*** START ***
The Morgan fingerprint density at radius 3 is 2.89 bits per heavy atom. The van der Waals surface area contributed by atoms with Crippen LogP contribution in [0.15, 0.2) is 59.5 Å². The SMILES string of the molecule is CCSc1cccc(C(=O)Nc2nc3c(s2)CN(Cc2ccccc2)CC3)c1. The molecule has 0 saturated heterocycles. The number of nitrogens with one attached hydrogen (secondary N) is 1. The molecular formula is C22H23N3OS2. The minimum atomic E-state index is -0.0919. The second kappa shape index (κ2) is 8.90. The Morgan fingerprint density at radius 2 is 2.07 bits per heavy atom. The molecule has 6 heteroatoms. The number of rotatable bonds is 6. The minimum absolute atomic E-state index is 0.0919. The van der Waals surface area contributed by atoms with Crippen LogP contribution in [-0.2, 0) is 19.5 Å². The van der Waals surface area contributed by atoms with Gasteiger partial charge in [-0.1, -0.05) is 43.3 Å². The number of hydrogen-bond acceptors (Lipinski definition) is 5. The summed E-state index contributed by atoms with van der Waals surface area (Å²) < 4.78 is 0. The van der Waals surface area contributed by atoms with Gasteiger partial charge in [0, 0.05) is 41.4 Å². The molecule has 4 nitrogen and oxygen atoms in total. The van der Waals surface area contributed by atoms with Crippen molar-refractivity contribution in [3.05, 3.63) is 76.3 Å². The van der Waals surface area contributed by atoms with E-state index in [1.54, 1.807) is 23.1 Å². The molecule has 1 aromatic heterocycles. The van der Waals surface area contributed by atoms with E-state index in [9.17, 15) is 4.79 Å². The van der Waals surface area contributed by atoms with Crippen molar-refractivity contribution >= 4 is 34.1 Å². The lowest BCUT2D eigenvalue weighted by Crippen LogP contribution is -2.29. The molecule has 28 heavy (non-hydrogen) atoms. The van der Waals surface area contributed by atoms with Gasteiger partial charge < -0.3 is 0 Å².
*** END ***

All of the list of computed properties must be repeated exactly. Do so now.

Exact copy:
The Morgan fingerprint density at radius 3 is 2.89 bits per heavy atom. The van der Waals surface area contributed by atoms with Crippen LogP contribution in [0.15, 0.2) is 59.5 Å². The SMILES string of the molecule is CCSc1cccc(C(=O)Nc2nc3c(s2)CN(Cc2ccccc2)CC3)c1. The molecule has 0 saturated heterocycles. The number of nitrogens with one attached hydrogen (secondary N) is 1. The molecular formula is C22H23N3OS2. The minimum atomic E-state index is -0.0919. The second kappa shape index (κ2) is 8.90. The Morgan fingerprint density at radius 2 is 2.07 bits per heavy atom. The molecule has 6 heteroatoms. The number of rotatable bonds is 6. The minimum absolute atomic E-state index is 0.0919. The van der Waals surface area contributed by atoms with Crippen LogP contribution in [-0.2, 0) is 19.5 Å². The van der Waals surface area contributed by atoms with Gasteiger partial charge in [-0.1, -0.05) is 43.3 Å². The number of hydrogen-bond acceptors (Lipinski definition) is 5. The summed E-state index contributed by atoms with van der Waals surface area (Å²) < 4.78 is 0. The van der Waals surface area contributed by atoms with Gasteiger partial charge in [0, 0.05) is 41.4 Å². The molecule has 4 nitrogen and oxygen atoms in total. The van der Waals surface area contributed by atoms with Crippen molar-refractivity contribution in [3.05, 3.63) is 76.3 Å². The van der Waals surface area contributed by atoms with E-state index in [1.54, 1.807) is 23.1 Å². The molecule has 1 aromatic heterocycles. The van der Waals surface area contributed by atoms with E-state index in [9.17, 15) is 4.79 Å². The van der Waals surface area contributed by atoms with Crippen molar-refractivity contribution >= 4 is 34.1 Å². The lowest BCUT2D eigenvalue weighted by Crippen LogP contribution is -2.29. The molecule has 28 heavy (non-hydrogen) atoms. The van der Waals surface area contributed by atoms with Gasteiger partial charge < -0.3 is 0 Å².